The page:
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Feds indict infamous SQL hacker on conspiracy charges

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Feds indict infamous SQL hacker on conspiracy charges

San Francisco (CA) – The US Department of Justice (DoJ) has indicted an infamous hacker for allegedly executing SQL injection attacks against a number of computer networks. According to the DoJ, Albert Gonzales stands accused of conspiring to steal data relating to more than 130 million credit and debit cards.

“In a two-count indictment alleging conspiracy and conspiracy to engage in wire fraud, Gonzales, AKA ‘segvec,’ ‘soupnazi’ and ‘j4guar17,’ is charged, along with two unnamed co-conspirators, with using a sophisticated hacking technique called an ‘SQL injection attack,’ which seeks to exploit computer networks by finding a way around the network’s firewall to steal credit and debit card information,” the DoJ explained in an official statement. “Among the corporate victims named in the indictment are Heartland Payment Systems, a New Jersey-based card payment processor; 7-Eleven Inc., a Texas-based nationwide convenience store chain; and Hannaford Brothers Co. Inc., a Maine-based supermarket chain.”

The indictment – which details the largest alleged credit and debit card data breach in the United States – claims that Gonzales and his co-conspirators began researching various credit and debit card systems in October 2006. The trio then devised a “sophisticated attack” to breach the networks and steal credit/debit card data which was transfered to servers based in California, Illinois, Latvia, the Netherlands and Ukraine. In addition, the indictment alleges that Gonzales and his co-conspirators utilized “sophisticated” hacker techniques to cover their tracks and to avoid detection.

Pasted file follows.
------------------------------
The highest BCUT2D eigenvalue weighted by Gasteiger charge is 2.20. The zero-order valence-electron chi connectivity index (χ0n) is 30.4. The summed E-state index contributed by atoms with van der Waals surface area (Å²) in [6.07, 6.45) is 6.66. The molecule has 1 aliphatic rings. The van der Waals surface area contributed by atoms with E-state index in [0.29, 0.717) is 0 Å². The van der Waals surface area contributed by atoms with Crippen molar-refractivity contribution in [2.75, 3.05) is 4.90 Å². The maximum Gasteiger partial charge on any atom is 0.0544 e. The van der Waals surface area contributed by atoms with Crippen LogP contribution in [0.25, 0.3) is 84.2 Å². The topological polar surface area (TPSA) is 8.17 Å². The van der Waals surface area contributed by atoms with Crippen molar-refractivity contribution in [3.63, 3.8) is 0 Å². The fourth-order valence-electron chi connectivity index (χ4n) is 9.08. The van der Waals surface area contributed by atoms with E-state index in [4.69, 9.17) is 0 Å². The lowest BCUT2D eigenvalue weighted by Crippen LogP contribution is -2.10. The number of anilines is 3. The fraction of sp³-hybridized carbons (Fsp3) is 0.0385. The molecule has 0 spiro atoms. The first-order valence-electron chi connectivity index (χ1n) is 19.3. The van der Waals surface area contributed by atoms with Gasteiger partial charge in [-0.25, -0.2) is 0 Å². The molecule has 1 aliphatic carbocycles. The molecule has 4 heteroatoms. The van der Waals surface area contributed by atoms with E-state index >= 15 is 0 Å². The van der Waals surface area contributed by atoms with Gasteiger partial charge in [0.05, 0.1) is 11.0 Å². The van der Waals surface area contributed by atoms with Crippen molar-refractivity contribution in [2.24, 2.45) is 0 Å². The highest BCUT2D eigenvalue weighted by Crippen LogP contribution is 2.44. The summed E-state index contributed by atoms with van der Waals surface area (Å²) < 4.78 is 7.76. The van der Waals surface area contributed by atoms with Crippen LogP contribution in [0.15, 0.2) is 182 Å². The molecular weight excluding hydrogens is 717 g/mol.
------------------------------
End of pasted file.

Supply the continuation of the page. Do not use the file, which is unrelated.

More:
If convicted, Gonzales faces up to 20 years in prison on the wire fraud conspiracy charge and an additional five years in prison on the conspiracy charge, as well as a fine of $250,000 for each charge.

It should be noted that Gonzales was previously indicted by the DoJ for participating in retail hacks involving the theft of data related to 40 million credit cards.

However, the charges announced on August 17 reportedly relate to a “different pattern” of corporate hacking and involve other co-conspirators.